By Thy Help I’m Come

We went to the beach, the four of us, and spread out. The joke was that it was an “introvert party.” We all had our own things to process. I saw the rock barrier and instantly knew that’s where I needed to go.

I wanted to walk out to the end, but my lack of courage (and balance) kept me from going more than 15 feet out. So I parked myself on a rock with my journal and a towel. It was warm from the sun, but the breeze was nice. Refreshing.

From there, I had a clear view of the water and the sun and waves coming in. I didn’t realize there were so many colors of blue in the world. Deep blue of the sky far beyond the horizon. Murky, grayish blue of the waves in front of me. Muted, calm blue of the in-between. Even each of those had shades of depth and profundity. Levels of sadness; levels of joy.

The water was fresh, like the tears of joy they say fall first from your right eye. So many of my tears have been saltwater recently. Sorrow. Sorrowful tears aren’t really much different than joyful tears, chemically speaking. But they feel so much different. Tears are the place where sorrow is mixed with joy; bitterness of pain with the sweetness of relief you feel after a good cry. You still feel miserable, but somehow better.

Maybe this is what Paul meant when he wrote about being “sorrowful, yet rejoicing”. I’m sorrowful because my world is broken and has gradually gotten even more so. But there’s joy, because all things are being made new. Life consists in tears – sorrowful and joyful.

I could see down into the waves. The water was clear here, but only enough to see what was making it murky. There was sand and seaweed and rocks. Dead sea animals, shells, driftwood, sludge.

I realized it then: “All your breakers and your waves have gone over me.” God’s waves are love, but they knock me down. God’s love drudges up all the sludge I would rather not deal with. His love has to be violent sometimes to churn up what makes my heart murky. That grit and sludge – it makes its mark. The rock I was sitting on was smooth – not because anyone had made it that way, but because the waves had eroded it with the silt and sand they contain.

God has smoothed me out with the struggle of this past year. He had to bring suffering into my life to reveal all the pride, anger, and idols in my heart. He had to show me again how broken I really am. He slowly but surely eroded some of those rough edges of immaturity that seemed to follow me everywhere.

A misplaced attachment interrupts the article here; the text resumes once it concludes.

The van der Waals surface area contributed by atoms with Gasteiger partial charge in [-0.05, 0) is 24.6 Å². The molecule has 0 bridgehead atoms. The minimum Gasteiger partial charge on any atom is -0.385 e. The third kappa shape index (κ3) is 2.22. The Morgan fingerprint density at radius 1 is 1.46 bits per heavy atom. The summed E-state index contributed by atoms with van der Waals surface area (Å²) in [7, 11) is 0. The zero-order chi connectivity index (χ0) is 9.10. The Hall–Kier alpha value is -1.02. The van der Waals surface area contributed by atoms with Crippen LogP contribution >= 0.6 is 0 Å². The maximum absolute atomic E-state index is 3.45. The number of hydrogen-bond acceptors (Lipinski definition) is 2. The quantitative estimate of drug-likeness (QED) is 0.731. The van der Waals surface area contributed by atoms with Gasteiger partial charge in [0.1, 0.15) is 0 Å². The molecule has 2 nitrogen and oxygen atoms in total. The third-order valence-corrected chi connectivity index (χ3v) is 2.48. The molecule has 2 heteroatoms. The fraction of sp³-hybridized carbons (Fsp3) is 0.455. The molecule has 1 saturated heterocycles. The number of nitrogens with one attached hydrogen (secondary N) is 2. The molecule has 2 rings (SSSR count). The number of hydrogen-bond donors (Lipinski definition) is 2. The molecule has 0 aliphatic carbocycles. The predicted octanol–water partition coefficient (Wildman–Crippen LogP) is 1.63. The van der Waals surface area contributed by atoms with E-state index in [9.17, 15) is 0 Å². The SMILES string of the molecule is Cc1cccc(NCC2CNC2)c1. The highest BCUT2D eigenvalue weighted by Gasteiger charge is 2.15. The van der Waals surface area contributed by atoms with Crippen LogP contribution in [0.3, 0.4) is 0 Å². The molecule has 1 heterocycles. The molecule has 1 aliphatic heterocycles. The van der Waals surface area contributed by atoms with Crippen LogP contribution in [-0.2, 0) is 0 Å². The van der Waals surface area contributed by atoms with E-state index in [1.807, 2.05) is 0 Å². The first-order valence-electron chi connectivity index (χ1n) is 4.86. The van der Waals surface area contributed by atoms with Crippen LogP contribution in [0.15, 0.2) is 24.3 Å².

Sitting by Lake Michigan, I realized how angry I had been with Him. I had seen the waves in my life as hatred, not love. But God knew that I needed my pride broken down, my idols removed, and my dependence on others to hear His voice destroyed. He knew. So He did.

My faith had been hindered, like my prayers, because I was angry. I had been trying to hold onto things with a death grip that the Lord had chosen to take away. He gently pried open my fingers and said, “Give them to me. You can’t hold onto them any longer. It’s hurting you.” All the bitter tears of the past year were caught in His bottle.

Thinking about these things, I walked down the beach. Looking at the sand so I wouldn’t lose my footing, I began to see little stones – baby cousins to the one I had been sitting on. They were flat and smooth. They looked like they had been chiseled out to build a pyramid for the Pharaohs . . . or an altar to my God.

Spreading out my towel, I began to stack them into a pile. One after the other. 12 months, 12 stones. One memorial to God’s faithfulness over a very hard year. Like Samuel, I raised an Ebenezer – a stone named “God is my help”. He had been my rock and was faithful, even when I rejected His painful love and severe mercy.


“Here I raise my Ebenezer:

Hither by Thy help I’m come.”

This little rock pile, built with patience and hot glue, sits on my shelf as a reminder. Every time I look at it, I reflect on God’s faithfulness. His helpfulness. His grace.

Through every ebb and flow of the past year, He was the same. He never changed or left. I cried out in anguish many times. I raised my fist at Him more times than I care to admit. I lay prostrate on the floor – flattened by the misery I felt.

But He was unfazed by any of this. His care for me did not change. He was still a loving Father Who brought these things into my life to show me His painful love.

Even when I screamed into pillows and pounded the floor and sat in stunned silence, He still said, “I love you.” He said it to me in the moments of my deepest depression. He said it to me in the moments of my highest joy.

“I love you. I love you so much that Christ died to rescue you.” He whispered it into my ear when anything more would be painful. He shouted it when I shut Him out to wallow in my misery.

I’ve learned that His love is not a cupcake kind of love – all sugar and frosting and sprinkles. No. His love looks like a naked, pain-wracked man with gory wounds who is in the anguish of being forsaken by God.

If God’s love meant that for Christ, what does His love mean for me?

“Indeed, all who desire to live a godly life in Christ Jesus will be persecuted.”

“Count it all joy, my brothers, when you face trials of various kinds.”

“Blessed are you when others revile you . . . on my account.”

He loves me – and that doesn’t mean everything will be sunshine. Instead, the storms show His love just as much as the rays of light. They show that He’s in control. He cares about me individually when the mess is much larger than anything I can see.

Life with God can be painful. But that pain reveals His love. If I didn’t feel pain in this life, I wouldn’t need God in this life. I have to be present in the pain, because God is in it. Like Elijah, I have to listen for His voice in the storm, in the wind, and in the calm. He’s there – in all of it.